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Potato Onion Soup, Irish Style


Potato Onion Soup, Irish Style

“During the great potato famine of 1845, many Irish immigrants came to this country with the hope that they could continue to make this wonderful soup,” writes Jeff Smith in “The Frugal Gourmet on Our Immigrant Ancestors.”

Potato Onion Soup, Irish Style

4 tablespoons butter
2 medium yellow onions, peeled and sliced
2 pounds potatoes, peeled and sliced
3 cups milk
5 1/2 cups chicken stock
1/4 cup chopped fresh chives
1/2 teaspoon celery seeds
1/4 teaspoon dried thyme, whole
1 cup half-and-half
Salt, to taste
Freshly ground black pepper, to taste

Roux:
2 tablespoons butter
2 tablespoons flour

Garnishes:
1/2 cup chopped fresh chives
6 slices lean bacon, crisply fried and chopped

Heat a 6- to 8-quart stockpot, add the butter and onion, and cook gently. Do not let the onion brown. Add the peeled and sliced potatoes, milk and stock. Add the herbs. Cover and cook gently for about an hour. Prepare a roux: Melt the butter in a small saucepan and whisk in the flour. Let the flour and butter mixture (roux) bubble for 2 minutes on medium-low heat, stirring constantly. Thicken the soup with the roux, whisking carefully to avoid lumps. Cook for 5 to 10 minutes and then purée the soup in a food processor or blender, if desired. (You could also purée half of the mixture, so you have a variety of textures in the soup.) Add the half-and-half and gently reheat, but do not boil. Season with the salt and pepper. Serve with chopped fresh chives and the crisply fried bacon as garnishes.

This soup can be made with the chopped white part of 5 or 6 large leeks instead of onions. Additional garnishes you can use instead of bacon are chopped prawns or  a small dice of lobster.

To make a vegetarian version, use vegetable stock and leave out the bacon.

Makes 8-10 servings.

Adapted from “The Frugal Gourmet on Our Immigrant Ancestors” by Jeff Smith

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Celebrate Mardi Gras With a Pot of Gumbo


Mardi Gras is just a day away. Time to start thinking gumbo. SavorSA reader Sandy White, originally from New Orleans, shares a recipe for her version of this favorite:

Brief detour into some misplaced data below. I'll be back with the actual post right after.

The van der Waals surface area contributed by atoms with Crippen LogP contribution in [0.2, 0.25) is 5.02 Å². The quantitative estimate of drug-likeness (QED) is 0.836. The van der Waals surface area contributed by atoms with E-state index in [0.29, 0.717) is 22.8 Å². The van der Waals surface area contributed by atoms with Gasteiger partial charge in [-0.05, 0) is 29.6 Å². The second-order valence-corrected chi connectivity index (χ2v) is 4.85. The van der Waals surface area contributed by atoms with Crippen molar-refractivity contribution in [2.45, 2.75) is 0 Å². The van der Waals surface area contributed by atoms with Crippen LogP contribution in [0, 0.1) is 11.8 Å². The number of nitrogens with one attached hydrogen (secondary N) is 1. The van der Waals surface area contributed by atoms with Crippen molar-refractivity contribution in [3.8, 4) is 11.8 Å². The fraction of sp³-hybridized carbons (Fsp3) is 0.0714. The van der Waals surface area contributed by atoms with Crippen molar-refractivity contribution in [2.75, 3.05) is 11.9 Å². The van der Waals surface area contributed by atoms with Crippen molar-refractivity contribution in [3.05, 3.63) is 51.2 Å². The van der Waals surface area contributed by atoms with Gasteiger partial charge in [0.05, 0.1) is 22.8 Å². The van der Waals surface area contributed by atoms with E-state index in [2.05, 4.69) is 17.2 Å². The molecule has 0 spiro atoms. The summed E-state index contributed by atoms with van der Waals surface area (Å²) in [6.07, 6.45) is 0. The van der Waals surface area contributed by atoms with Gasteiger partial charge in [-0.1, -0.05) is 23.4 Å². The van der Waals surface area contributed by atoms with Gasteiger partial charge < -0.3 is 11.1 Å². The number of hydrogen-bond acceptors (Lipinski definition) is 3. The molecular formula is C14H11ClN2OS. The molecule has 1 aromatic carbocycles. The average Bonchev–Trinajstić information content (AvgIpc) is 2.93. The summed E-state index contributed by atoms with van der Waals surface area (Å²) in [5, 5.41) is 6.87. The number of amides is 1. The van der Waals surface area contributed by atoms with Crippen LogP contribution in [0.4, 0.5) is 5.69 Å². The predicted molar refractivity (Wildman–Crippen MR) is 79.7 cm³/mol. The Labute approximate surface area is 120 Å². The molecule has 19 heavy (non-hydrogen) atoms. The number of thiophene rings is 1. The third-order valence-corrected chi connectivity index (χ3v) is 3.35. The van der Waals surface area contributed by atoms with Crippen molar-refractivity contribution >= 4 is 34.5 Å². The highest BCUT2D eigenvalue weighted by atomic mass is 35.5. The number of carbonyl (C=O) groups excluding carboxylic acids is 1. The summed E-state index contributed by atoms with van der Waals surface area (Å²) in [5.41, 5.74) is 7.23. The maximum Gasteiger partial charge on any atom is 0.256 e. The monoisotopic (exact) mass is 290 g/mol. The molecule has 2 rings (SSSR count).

“Just about every Louisiana kitchen has its version of the soup/stew called gumbo.  The name is derived from the African word for “okra” – though it’s not necessary and you will see that this version does not contain any.

“Although various versions contain game, poultry, seafood or a combination thereof, one ingredient common to all is the roux, which is simply the combination of equal parts of flour and fat. It provides both thickening and color to the gumbo.

“Enjoy!”

Sandy’s Gumbo

1-1 ½ pounds boneless skinless chicken thighs
Good quality Creole seasoning
1 cup vegetable oil plus 2 tablespoons, divided use
1 cup flour
2 cups diced onion
1 cup diced pepper (I use a combination of green and red bell pepper)
1 cup diced celery
1 teaspoon cayenne pepper
1/2 tablespoon salt
1/2 tablespoon pepper
2 bay leaves
1 ½ pounds good quality smoked andouille sausage, cut into 1-inch pieces (see note)
8 cups broth (I use a combination of chicken and vegetable)
1 (14 ½-ounce) can of crushed/diced tomato
1 pound shrimp, peeled and deveined (optional)

Season chicken thighs with creole seasoning. Sauté chicken is 2 tablespoons vegetable oil until browned.  Remove chicken from pot.  In pot add flour and 1 cup oil together and stir to combine.

Cook the roux until it develops a medium dark brown color (dark peanut butter).  Be careful not to splash the roux on you – it is very hot! Paul Prudhomme refers to it as the “Cajun equivalent of napalm.” While cooking the roux be careful not to allow it to burn – if it does, you must start over.  Stirring the roux is a must, and the process can take 30 minutes or more. I have a Cajun friend who likes to time the process in terms of the number of beers consumed.  Based on his timing this roux would probably be a 3 to 4 beer roux!

Add vegetables and sauté until translucent.  Add cayenne, pepper and salt.

Add broth and stir to dissolve roux.  Add bay leaves. Add sausage, browned chicken and tomato.

Simmer, covered, over low heat for 1 – 2 hours.

At the end of cooking turn off heat, add shrimp (if using) and cover the pot.

In 5-10 minutes the shrimp will be cooked and the gumbo ready to eat.

Serve over steamed rice and garnish with thinly sliced green onion.

Note: I am convinced that it is the sausage that makes the gumbo. I use two sources for my andouille.  The first is Jacobs in Laplace, La., (www.cajunsausage.com) and the second is The Best Stop in Scott, La., (www.thebeststopsupermarket.com).  Both places will ship overnight.

I find that this gumbo is best if made 2-3 days ahead and reheat when ready to serve.

Makes 8-10 servings.

From Sandy White

If you have a favorite recipe to share, e-mail info@savorsa.com.

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